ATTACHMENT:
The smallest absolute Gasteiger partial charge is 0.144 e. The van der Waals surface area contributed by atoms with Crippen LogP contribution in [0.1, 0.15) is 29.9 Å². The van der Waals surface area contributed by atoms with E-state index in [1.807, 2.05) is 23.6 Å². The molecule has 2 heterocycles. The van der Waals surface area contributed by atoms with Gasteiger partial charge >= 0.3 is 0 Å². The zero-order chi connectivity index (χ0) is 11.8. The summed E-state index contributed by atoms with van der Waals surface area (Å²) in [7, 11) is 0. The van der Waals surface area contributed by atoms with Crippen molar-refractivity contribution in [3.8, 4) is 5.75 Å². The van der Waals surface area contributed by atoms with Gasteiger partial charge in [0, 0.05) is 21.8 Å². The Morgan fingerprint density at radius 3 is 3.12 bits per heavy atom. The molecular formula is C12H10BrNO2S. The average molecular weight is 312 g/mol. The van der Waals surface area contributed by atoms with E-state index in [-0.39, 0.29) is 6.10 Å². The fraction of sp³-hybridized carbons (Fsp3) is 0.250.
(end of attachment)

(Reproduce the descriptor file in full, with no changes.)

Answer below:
The smallest absolute Gasteiger partial charge is 0.144 e. The van der Waals surface area contributed by atoms with Crippen LogP contribution in [0.1, 0.15) is 29.9 Å². The van der Waals surface area contributed by atoms with E-state index in [1.807, 2.05) is 23.6 Å². The molecule has 2 heterocycles. The van der Waals surface area contributed by atoms with Gasteiger partial charge >= 0.3 is 0 Å². The zero-order chi connectivity index (χ0) is 11.8. The summed E-state index contributed by atoms with van der Waals surface area (Å²) in [7, 11) is 0. The van der Waals surface area contributed by atoms with Crippen molar-refractivity contribution in [3.8, 4) is 5.75 Å². The van der Waals surface area contributed by atoms with Gasteiger partial charge in [0, 0.05) is 21.8 Å². The Morgan fingerprint density at radius 3 is 3.12 bits per heavy atom. The molecular formula is C12H10BrNO2S. The average molecular weight is 312 g/mol. The van der Waals surface area contributed by atoms with E-state index in [-0.39, 0.29) is 6.10 Å². The fraction of sp³-hybridized carbons (Fsp3) is 0.250.